White offered one comparison that linked the issues and put the problem into shocking focus: In 2006, he said, 15 state judicial candidates spent more than $17 million on their campaigns. That same year, less than $7 million was spent on providing legal services for the poor in civil court.

In Alabama, all money for judicial elections and civil representation for the poor is raised through private contributions.

The American Bar Association’s president-elect, H. Thomas Wells Jr., also hails from Birmingham, and he too has voiced concerns about campaign spending in court elections. In a column published in September 2007, Wells issued a call for judicial selection reform.  

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Wisconsin Election Cost Sets Record

The Milwaukee Journal Sentinel reported yesterday that the most recent Supreme Court race in Wisconsin broke the previous record, with candidates spending just under six million dollars.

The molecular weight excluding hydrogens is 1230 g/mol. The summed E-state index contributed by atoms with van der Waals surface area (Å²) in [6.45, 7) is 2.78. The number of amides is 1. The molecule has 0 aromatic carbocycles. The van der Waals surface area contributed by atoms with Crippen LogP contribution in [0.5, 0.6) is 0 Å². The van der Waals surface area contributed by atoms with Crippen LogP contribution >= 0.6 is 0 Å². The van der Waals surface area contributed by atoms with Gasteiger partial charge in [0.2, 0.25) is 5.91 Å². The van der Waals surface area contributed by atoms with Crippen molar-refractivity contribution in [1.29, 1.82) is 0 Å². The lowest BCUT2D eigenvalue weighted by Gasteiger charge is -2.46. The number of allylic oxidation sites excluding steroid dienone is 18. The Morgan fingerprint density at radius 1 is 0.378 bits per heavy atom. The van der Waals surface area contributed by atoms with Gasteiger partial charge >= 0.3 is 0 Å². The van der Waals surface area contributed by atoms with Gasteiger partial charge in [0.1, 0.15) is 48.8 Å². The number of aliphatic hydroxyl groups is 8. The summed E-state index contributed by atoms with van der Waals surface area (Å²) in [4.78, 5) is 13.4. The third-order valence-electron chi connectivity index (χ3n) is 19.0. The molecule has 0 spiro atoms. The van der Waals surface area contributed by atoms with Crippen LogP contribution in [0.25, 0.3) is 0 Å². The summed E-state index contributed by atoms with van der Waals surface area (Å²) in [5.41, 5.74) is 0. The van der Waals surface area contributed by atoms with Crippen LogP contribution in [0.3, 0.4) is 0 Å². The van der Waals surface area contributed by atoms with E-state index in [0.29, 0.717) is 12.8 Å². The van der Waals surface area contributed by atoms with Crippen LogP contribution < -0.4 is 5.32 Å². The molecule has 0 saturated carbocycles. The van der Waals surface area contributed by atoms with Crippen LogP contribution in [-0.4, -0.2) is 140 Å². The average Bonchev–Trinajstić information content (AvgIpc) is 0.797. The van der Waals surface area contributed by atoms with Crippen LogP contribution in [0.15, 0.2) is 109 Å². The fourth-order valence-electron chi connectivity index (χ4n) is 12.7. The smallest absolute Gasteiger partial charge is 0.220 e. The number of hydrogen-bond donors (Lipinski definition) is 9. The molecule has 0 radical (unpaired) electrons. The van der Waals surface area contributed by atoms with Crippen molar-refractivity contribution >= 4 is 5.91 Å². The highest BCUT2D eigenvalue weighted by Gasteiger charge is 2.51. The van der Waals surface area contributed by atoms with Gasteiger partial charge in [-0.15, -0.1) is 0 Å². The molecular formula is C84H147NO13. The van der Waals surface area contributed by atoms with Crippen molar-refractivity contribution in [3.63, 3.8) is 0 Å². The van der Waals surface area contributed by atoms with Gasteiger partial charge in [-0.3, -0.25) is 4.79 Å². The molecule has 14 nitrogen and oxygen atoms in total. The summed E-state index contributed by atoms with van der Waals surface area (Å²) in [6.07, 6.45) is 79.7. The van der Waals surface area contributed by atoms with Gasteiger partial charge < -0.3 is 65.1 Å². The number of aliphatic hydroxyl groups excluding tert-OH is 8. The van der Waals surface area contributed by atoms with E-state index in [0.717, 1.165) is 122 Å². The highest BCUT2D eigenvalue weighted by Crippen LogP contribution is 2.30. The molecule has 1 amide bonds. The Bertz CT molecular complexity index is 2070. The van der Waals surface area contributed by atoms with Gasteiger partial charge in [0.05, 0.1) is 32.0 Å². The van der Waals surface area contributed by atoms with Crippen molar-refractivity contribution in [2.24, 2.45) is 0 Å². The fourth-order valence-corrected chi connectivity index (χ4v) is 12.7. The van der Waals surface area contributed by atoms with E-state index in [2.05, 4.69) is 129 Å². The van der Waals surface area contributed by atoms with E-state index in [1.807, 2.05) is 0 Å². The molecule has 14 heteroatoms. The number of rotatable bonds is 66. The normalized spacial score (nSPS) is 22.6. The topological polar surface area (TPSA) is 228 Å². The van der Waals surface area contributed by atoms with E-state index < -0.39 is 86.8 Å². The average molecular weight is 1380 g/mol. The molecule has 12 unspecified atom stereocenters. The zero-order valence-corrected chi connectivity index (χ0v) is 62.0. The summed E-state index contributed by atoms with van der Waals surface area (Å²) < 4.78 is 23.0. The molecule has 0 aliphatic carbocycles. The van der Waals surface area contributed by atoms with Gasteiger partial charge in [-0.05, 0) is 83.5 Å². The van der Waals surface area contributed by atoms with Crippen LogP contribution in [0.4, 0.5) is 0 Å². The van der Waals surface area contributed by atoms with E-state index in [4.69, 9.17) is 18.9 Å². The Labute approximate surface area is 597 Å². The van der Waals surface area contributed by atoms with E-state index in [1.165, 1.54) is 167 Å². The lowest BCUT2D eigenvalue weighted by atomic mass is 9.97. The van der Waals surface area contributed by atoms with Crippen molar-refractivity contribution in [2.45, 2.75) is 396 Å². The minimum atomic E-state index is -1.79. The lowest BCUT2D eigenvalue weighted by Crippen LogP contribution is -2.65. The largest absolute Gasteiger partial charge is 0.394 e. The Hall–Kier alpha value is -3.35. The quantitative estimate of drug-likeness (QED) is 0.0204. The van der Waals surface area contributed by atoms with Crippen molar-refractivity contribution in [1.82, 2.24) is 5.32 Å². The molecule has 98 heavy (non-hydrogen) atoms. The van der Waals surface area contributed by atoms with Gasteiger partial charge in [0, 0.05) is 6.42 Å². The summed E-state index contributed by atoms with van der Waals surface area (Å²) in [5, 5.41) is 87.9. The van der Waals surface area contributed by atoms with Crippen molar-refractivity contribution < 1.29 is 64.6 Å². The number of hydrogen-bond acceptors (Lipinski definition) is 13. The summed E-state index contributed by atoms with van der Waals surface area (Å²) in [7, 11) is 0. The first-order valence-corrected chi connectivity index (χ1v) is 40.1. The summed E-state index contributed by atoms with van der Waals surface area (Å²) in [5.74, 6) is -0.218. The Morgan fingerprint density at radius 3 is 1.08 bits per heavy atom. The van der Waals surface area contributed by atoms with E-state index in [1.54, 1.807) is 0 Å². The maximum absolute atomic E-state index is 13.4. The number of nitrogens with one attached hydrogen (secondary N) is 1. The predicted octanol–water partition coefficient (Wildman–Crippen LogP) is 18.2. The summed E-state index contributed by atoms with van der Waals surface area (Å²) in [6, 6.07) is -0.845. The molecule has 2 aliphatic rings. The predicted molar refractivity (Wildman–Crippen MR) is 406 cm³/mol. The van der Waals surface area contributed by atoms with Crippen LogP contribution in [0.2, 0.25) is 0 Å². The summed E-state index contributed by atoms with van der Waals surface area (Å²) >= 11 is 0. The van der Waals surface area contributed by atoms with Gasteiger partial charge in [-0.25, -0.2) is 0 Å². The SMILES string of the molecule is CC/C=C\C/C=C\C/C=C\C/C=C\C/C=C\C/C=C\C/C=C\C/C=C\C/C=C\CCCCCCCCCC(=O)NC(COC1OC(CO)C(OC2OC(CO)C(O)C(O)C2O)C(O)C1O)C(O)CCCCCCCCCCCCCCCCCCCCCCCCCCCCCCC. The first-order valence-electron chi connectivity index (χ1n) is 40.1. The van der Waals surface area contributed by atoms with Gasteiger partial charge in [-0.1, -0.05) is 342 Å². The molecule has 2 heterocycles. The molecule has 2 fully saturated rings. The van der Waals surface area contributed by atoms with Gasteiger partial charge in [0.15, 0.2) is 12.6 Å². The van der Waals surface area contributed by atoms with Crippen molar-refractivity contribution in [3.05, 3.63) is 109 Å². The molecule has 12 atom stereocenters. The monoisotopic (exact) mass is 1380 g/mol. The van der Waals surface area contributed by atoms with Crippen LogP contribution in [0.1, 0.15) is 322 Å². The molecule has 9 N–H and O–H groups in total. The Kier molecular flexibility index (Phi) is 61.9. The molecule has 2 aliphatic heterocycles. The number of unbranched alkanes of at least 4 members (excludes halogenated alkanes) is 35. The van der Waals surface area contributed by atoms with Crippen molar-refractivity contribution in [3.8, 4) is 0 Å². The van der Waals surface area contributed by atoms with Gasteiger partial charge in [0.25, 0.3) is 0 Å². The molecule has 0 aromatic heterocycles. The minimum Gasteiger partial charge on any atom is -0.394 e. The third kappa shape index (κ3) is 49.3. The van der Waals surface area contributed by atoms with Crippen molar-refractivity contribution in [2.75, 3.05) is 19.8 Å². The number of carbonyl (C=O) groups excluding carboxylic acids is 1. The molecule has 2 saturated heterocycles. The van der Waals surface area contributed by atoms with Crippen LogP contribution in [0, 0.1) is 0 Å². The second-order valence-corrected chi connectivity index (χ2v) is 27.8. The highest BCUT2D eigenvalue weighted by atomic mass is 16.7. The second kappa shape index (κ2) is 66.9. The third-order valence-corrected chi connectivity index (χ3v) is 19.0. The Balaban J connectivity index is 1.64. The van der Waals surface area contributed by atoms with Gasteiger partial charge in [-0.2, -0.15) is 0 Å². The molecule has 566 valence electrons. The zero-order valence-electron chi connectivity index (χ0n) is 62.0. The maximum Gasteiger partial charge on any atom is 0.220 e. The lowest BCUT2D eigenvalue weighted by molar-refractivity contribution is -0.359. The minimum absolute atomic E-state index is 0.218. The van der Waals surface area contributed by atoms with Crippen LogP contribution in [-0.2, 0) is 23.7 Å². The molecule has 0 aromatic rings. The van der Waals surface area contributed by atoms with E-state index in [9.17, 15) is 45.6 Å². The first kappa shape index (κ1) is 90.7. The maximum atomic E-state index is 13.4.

Even more troubling than the ever increasing flow of money into the state’s judicial elections is the percentage that is spent by third-party groups that aren’t required to disclose their funding sources.  Of the nearly $6 million spent, $4.8 million was spent by special interest groups like “Wisconsin Manufacturers & Commerce,” the “Greater Wisconsin Committee,” the “Coalition for America’s Families” and “Club for Growth Wisconsin.”

Justice at Stake researched the judicial spending in Wisconsin and other Great Lakes States in our most recent report, “The New Politics of Judicial Elections in the Great Lakes States.”

Read the full story here, and read the full report on Wisconsin campaign costs, which was issued by the Wisconsin Democracy Campaign